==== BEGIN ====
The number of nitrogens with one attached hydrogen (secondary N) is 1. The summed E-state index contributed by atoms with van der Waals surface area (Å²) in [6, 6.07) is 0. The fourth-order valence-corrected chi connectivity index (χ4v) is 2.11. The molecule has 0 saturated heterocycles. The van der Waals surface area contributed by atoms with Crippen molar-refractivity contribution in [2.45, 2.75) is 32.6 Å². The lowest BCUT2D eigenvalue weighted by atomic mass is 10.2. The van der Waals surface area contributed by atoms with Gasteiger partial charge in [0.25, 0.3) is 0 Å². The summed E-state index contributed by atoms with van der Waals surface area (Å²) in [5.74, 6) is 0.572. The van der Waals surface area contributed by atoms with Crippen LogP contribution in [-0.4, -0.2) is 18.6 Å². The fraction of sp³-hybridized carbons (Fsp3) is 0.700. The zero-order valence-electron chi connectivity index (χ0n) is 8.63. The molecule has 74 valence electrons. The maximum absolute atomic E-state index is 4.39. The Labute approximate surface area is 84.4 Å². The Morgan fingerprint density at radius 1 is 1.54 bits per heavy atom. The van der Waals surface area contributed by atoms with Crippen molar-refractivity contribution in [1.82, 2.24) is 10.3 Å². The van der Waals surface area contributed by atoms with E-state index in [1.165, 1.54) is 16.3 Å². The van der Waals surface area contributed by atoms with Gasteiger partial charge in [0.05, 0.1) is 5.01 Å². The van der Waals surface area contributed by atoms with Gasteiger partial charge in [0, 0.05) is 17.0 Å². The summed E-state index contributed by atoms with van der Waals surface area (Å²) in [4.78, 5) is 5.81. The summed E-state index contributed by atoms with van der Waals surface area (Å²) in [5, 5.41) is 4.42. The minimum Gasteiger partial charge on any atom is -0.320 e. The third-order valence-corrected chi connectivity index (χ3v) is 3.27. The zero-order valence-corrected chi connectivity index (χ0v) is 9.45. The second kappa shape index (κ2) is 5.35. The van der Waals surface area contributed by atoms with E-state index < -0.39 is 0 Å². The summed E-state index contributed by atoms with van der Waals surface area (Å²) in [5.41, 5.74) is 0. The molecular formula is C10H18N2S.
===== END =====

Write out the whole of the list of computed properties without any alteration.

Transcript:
The number of nitrogens with one attached hydrogen (secondary N) is 1. The summed E-state index contributed by atoms with van der Waals surface area (Å²) in [6, 6.07) is 0. The fourth-order valence-corrected chi connectivity index (χ4v) is 2.11. The molecule has 0 saturated heterocycles. The van der Waals surface area contributed by atoms with Crippen molar-refractivity contribution in [2.45, 2.75) is 32.6 Å². The lowest BCUT2D eigenvalue weighted by atomic mass is 10.2. The van der Waals surface area contributed by atoms with Gasteiger partial charge in [0.25, 0.3) is 0 Å². The summed E-state index contributed by atoms with van der Waals surface area (Å²) in [5.74, 6) is 0.572. The van der Waals surface area contributed by atoms with Crippen LogP contribution in [-0.4, -0.2) is 18.6 Å². The fraction of sp³-hybridized carbons (Fsp3) is 0.700. The zero-order valence-electron chi connectivity index (χ0n) is 8.63. The molecule has 74 valence electrons. The maximum absolute atomic E-state index is 4.39. The Labute approximate surface area is 84.4 Å². The Morgan fingerprint density at radius 1 is 1.54 bits per heavy atom. The van der Waals surface area contributed by atoms with Crippen molar-refractivity contribution in [1.82, 2.24) is 10.3 Å². The van der Waals surface area contributed by atoms with E-state index in [1.165, 1.54) is 16.3 Å². The van der Waals surface area contributed by atoms with Gasteiger partial charge in [0.05, 0.1) is 5.01 Å². The van der Waals surface area contributed by atoms with Gasteiger partial charge in [0, 0.05) is 17.0 Å². The summed E-state index contributed by atoms with van der Waals surface area (Å²) in [4.78, 5) is 5.81. The summed E-state index contributed by atoms with van der Waals surface area (Å²) in [5, 5.41) is 4.42. The minimum Gasteiger partial charge on any atom is -0.320 e. The third-order valence-corrected chi connectivity index (χ3v) is 3.27. The zero-order valence-corrected chi connectivity index (χ0v) is 9.45. The second kappa shape index (κ2) is 5.35. The van der Waals surface area contributed by atoms with E-state index < -0.39 is 0 Å². The summed E-state index contributed by atoms with van der Waals surface area (Å²) in [5.41, 5.74) is 0. The molecular formula is C10H18N2S.